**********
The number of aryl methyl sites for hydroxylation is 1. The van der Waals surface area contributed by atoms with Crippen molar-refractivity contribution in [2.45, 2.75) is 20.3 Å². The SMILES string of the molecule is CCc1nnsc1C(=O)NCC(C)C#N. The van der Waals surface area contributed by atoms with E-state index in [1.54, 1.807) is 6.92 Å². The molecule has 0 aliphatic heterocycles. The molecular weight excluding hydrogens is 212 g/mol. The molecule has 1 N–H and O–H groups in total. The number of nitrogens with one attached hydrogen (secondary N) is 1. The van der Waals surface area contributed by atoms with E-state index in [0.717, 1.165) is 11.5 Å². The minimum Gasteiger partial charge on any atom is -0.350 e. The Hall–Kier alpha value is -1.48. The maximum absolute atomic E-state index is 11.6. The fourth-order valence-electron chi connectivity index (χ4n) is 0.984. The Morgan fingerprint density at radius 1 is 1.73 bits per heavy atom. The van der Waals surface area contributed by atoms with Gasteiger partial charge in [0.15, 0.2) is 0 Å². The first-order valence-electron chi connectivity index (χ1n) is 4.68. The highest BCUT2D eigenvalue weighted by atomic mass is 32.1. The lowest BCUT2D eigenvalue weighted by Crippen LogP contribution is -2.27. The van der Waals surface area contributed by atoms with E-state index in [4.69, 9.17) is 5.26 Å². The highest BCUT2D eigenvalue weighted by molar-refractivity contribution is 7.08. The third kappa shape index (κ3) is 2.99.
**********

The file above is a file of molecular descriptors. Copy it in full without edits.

The number of aryl methyl sites for hydroxylation is 1. The van der Waals surface area contributed by atoms with Crippen molar-refractivity contribution in [2.45, 2.75) is 20.3 Å². The SMILES string of the molecule is CCc1nnsc1C(=O)NCC(C)C#N. The van der Waals surface area contributed by atoms with E-state index in [1.54, 1.807) is 6.92 Å². The molecule has 0 aliphatic heterocycles. The molecular weight excluding hydrogens is 212 g/mol. The molecule has 1 N–H and O–H groups in total. The number of nitrogens with one attached hydrogen (secondary N) is 1. The van der Waals surface area contributed by atoms with E-state index in [0.717, 1.165) is 11.5 Å². The minimum Gasteiger partial charge on any atom is -0.350 e. The Hall–Kier alpha value is -1.48. The maximum absolute atomic E-state index is 11.6. The fourth-order valence-electron chi connectivity index (χ4n) is 0.984. The Morgan fingerprint density at radius 1 is 1.73 bits per heavy atom. The van der Waals surface area contributed by atoms with Gasteiger partial charge in [0.15, 0.2) is 0 Å². The first-order valence-electron chi connectivity index (χ1n) is 4.68. The highest BCUT2D eigenvalue weighted by atomic mass is 32.1. The lowest BCUT2D eigenvalue weighted by Crippen LogP contribution is -2.27. The van der Waals surface area contributed by atoms with E-state index in [4.69, 9.17) is 5.26 Å². The highest BCUT2D eigenvalue weighted by molar-refractivity contribution is 7.08. The third kappa shape index (κ3) is 2.99.